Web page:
This past month has witnessed a lot of news and developments in the world of digital music, whether major acquisitions, new studies on teen habits, and cool new technologies. Here’s an extensive rundown…
- Myspace recently announced that it was developing an online social music experience, to be rolled out over the upcoming months. Offering DRM-free MP3s with support from labels like Sony BMG Music Entertainment, Universal Music Group, and Warner Music Group, Myspace plans on giving a platform for all of its 5,000,000 bands to sell merch, digital downloads, tickets, and provide the same free streaming music and videos it already offers. They haven’t released any of the licensing or financial details yet, so whether these files can serve you as a replacement for digital music collections (iTunes uses DRM but also offers flexible licensing) remains to be seen. This should be interesting to watch unfold.
- Meanwhile, imeem purchased Snocap, in a deal that will tie Snocap’s large, user-based licensing and sales database for digital music (whew) together with the social media site, which struggles with copyright issues. If imeem tries to leverage that database against its competitors, it could cause a licensing rift amongst digital music services.
- Another social music site, MOG (sort of like a blog of your music listening habits), recently gained a lot of funding from record labels, making it poised for a hearty future as a music outreach option for your library.
- Microsoft, and its spin-off service MSN Music, recently demonstrated everything that could go wrong with using DRM with digital downloads. Basically, Microsoft will not be giving people the tools to reregister their music files (which must be registered to specific computers and devices) after August 31st of this year. If somebody’s hard drive crashes or they get a new device, then they are just plain out of luck. Their music is useless. These issues bode fairly gravely on your library’s ability to provide materials in the digital age. In honor of National Library Legislation Day (May 13th & 14th), be sure to contact your elected officials and advocate for sane copyright laws that allow libraries to offer convenient lending of digital content.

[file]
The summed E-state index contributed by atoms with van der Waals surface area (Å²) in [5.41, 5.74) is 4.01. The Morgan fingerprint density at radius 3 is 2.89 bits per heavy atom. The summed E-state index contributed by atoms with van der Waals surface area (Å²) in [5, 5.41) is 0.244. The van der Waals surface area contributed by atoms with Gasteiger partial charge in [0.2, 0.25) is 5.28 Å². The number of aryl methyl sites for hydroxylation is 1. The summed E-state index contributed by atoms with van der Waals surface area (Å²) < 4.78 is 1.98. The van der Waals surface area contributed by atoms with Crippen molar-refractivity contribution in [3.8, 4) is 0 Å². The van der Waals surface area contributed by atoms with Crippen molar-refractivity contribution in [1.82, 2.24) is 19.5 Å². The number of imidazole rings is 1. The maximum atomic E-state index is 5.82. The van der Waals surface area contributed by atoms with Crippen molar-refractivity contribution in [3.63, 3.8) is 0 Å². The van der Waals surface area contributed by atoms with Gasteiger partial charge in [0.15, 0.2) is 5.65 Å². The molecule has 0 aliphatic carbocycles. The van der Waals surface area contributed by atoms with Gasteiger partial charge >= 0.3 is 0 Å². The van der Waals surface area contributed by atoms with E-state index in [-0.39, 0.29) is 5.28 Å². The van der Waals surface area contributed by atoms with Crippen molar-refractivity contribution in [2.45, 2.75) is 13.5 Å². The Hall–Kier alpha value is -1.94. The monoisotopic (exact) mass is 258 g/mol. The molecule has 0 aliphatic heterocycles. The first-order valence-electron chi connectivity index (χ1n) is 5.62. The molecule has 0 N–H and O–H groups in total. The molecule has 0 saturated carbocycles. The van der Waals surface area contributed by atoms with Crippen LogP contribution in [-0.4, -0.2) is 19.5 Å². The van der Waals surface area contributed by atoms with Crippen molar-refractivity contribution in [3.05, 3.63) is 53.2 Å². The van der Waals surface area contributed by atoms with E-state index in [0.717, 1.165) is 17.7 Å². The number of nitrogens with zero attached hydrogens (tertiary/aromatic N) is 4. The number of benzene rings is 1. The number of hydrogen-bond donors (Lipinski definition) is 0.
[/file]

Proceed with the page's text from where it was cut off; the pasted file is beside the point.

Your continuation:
- Create Digital Music reports on MIT’s development of the “musical brain”, a musical API that can figure out the rhythmic, timbral, and structural aspects of music and translate that information in a variety of ways. Unlike Pandora, in which humans are responsible for listening to music and checking off boxes that relate to the music they listen to, the musical API can build a rich descriptive profile, culled both from the data gleaned from its analysis and the words it matches to that analysis based on crawling music reviews. Take a look at some of the examples to see where this technology is headed (check out This Is My Jam to make your own micro-mixes!).
- Pitchfork Media, the popular music review site for indie rock and related music, launched Pitchfork.tv. Pitchfork.tv is an online music video channel that is promoting itself as the place to fill the gap that MTV left when it more or less stopped playing music. If your teen clientele skews a little older, or if they like being part of the “tastemaker” clique, this will be a great resource.
- Electronic Art’s music mogul Steve Schnur recently gave a very interesting interview about the growing interrelationship of music and video games. Indeed, video game soundtracks are poised to be a huge success in your collections, from Guitar Hero to Grand Theft Auto.
- A new survey shows that 87% of teens now have an MP3 player, of which 86% is an iPod. They also showed that more and more teens are starting to invest in iPhones, making it an attractive platform for the future in developing applications connecting teens and your library. This news also comes in the midst of a new patent for high-speed data transfer over cellular networks, making music phones and delivering streaming multimedia content to teens more and more part of the future, even as it’s already made many inroads into the present.
- Finally, shortly after news leaked that nearly half of all teenagers never bought a CD in 2007, that same report shows that 61% of teens download music without licenses or authorization. While this is down from last year’s 64%, it’s very possible that the number would be higher if more teens knew what downloads were “illegal” and which weren’t in the midst of ever-increasing options for downloading song files. Perhaps you could entice teens with a workshop on legal options for free downloads? Either way, the convenience of downloading and experiencing digital music, which is unparalleled when compared to literary or visual media, will have an interesting effect on our collections and services for years to come.
Carnegie Library of Pittsburgh – Teen